Clouded over

Federal officials predict that cloud computing will play a big role in future government IT initiatives, but are still confused about what cloud computing is and want security assurances before adopting en masse, a new survey has found.

“Federal IT executives report confusion over exactly what is and what is not cloud computing,” the report states. “While few federal IT managers say their agencies are using cloud computing, many more report using applications that rely on the cloud.”


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Just 13 per cent of federal IT managers say they are using cloud computing, but survey results show the true number is quite a bit higher. For example, 44 per cent of the same federal IT managers are using cloud-based database applications and 42 per cent are using cloud-based document management applications.

The survey was conducted by MeriTalk, a community Web site for the government IT industry; and the Merlin Federal Cloud Initiative, a group consisting of systems integrator Merlin International, NetApp, Riverbed and VMware.


The organizations surveyed 605 IT managers, about 300 of which work in the federal government. The rest come from private industry.

For the purposes of the survey, the cloud was defined as “any private or public collection of computers, software or servers accessed over the Internet.” This includes public cloud services such as Amazon’s online storage and compute platforms, as well as private clouds built within an agency’s firewall.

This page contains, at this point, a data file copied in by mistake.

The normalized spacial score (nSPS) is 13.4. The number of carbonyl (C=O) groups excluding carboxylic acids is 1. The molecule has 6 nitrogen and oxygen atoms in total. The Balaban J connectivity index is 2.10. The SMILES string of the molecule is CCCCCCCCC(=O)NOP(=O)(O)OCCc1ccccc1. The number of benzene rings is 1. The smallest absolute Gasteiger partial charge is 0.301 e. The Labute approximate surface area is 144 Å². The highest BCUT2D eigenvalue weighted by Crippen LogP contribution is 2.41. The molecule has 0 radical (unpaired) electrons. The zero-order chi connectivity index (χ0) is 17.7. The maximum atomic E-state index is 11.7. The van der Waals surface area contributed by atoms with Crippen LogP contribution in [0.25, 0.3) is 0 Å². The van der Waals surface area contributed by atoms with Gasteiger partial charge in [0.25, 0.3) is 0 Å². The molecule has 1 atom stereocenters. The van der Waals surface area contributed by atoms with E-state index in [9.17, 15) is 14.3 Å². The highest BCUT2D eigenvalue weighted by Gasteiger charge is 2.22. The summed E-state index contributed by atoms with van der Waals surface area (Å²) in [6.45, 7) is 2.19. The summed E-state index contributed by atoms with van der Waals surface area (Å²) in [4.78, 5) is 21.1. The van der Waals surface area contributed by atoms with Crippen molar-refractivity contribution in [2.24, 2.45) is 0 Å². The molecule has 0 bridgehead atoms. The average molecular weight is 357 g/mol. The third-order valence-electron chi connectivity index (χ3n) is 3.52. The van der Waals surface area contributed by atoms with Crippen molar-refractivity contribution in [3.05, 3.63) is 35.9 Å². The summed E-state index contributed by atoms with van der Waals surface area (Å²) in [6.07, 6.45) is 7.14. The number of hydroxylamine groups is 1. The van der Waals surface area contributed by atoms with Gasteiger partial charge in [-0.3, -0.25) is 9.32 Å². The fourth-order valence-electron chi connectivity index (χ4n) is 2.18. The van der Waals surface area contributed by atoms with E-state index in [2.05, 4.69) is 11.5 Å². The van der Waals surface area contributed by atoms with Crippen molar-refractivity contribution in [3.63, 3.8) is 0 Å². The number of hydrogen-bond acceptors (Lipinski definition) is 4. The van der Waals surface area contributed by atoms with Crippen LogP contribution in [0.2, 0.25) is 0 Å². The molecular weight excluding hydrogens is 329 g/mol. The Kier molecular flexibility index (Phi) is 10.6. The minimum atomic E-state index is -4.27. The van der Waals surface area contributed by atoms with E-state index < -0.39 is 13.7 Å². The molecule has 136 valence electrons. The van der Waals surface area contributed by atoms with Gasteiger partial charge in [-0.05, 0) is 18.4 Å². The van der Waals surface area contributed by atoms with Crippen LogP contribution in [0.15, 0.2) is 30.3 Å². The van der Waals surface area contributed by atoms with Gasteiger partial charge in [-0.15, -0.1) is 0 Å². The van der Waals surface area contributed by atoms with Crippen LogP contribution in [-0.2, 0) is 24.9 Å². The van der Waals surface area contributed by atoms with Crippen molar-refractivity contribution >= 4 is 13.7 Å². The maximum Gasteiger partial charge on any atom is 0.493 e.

Government IT managers believe e-mail is the most likely candidate for moving to the cloud, and nearly half expect they will move procurement, ERP and CRM tools to a cloud platform in the next five years, the survey found.

When asked what benefits cloud computing will provide, more than half of federal agencies mentioned reduced hardware requirements, and 45 per cent look forward to reduced costs from the pay-as-you go model. Reduced staff requirements, flexibility, group collaboration and business continuity are other perceived benefits.

But there are concerns as well.

Nearly four out of five federal IT managers cited security as a barrier to cloud computing within their agencies, and another 41 per cent said privacy is a barrier. Cost, bandwidth and performance are also concerns for some respondents.

Because of security and privacy concerns, federal agencies are more likely to choose private clouds than public ones, the survey found. For example, 41 per cent of private industry respondents say their organizations are open to using public cloud services, compared to just 27 per cent of government respondents.

“Federal IT executives need security assurance and examples of cloud implementation success stories to clear the way for cloud adoption,” the report states.

The report urges officials such as federal CIO Vivek Kundra to”create a unified cloud definition to be used across all agencies,” as well as standards that can be adopted by government and private industry.

The National Institute of Standards and Technology recently posted a draft definition of cloud computing and this is “great start,” the MeriTalk report says.

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Jim Love, Chief Content Officer, IT World Canada

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